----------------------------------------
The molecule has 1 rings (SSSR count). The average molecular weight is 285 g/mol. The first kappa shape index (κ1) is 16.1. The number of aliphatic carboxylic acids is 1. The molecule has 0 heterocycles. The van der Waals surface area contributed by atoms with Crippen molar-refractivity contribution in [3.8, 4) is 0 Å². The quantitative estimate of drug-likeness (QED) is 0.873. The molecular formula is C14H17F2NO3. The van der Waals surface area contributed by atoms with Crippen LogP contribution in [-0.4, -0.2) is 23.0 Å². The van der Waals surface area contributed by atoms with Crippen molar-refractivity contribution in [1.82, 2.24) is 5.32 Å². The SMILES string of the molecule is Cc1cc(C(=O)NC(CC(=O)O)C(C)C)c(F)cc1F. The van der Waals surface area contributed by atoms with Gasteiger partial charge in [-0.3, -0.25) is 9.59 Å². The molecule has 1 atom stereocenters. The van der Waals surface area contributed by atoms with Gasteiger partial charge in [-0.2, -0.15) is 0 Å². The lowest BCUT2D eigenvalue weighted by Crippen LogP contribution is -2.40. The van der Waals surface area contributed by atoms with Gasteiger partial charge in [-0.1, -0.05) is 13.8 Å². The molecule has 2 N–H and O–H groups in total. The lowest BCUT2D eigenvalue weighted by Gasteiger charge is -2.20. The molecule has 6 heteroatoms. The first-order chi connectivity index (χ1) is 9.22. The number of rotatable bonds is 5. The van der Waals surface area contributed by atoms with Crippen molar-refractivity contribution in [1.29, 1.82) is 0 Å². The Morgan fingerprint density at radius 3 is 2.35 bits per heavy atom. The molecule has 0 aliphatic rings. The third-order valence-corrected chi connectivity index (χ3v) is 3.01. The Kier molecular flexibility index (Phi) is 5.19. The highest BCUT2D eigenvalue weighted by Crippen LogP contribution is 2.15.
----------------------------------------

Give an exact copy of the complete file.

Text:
The molecule has 1 rings (SSSR count). The average molecular weight is 285 g/mol. The first kappa shape index (κ1) is 16.1. The number of aliphatic carboxylic acids is 1. The molecule has 0 heterocycles. The van der Waals surface area contributed by atoms with Crippen molar-refractivity contribution in [3.8, 4) is 0 Å². The quantitative estimate of drug-likeness (QED) is 0.873. The molecular formula is C14H17F2NO3. The van der Waals surface area contributed by atoms with Crippen LogP contribution in [-0.4, -0.2) is 23.0 Å². The van der Waals surface area contributed by atoms with Crippen molar-refractivity contribution in [1.82, 2.24) is 5.32 Å². The SMILES string of the molecule is Cc1cc(C(=O)NC(CC(=O)O)C(C)C)c(F)cc1F. The van der Waals surface area contributed by atoms with Gasteiger partial charge in [-0.3, -0.25) is 9.59 Å². The molecule has 1 atom stereocenters. The van der Waals surface area contributed by atoms with Gasteiger partial charge in [-0.2, -0.15) is 0 Å². The lowest BCUT2D eigenvalue weighted by Crippen LogP contribution is -2.40. The van der Waals surface area contributed by atoms with Gasteiger partial charge in [-0.1, -0.05) is 13.8 Å². The molecule has 2 N–H and O–H groups in total. The lowest BCUT2D eigenvalue weighted by Gasteiger charge is -2.20. The molecule has 6 heteroatoms. The first-order chi connectivity index (χ1) is 9.22. The number of rotatable bonds is 5. The van der Waals surface area contributed by atoms with Crippen molar-refractivity contribution in [1.29, 1.82) is 0 Å². The Morgan fingerprint density at radius 3 is 2.35 bits per heavy atom. The molecule has 0 aliphatic rings. The third-order valence-corrected chi connectivity index (χ3v) is 3.01. The Kier molecular flexibility index (Phi) is 5.19. The highest BCUT2D eigenvalue weighted by Crippen LogP contribution is 2.15.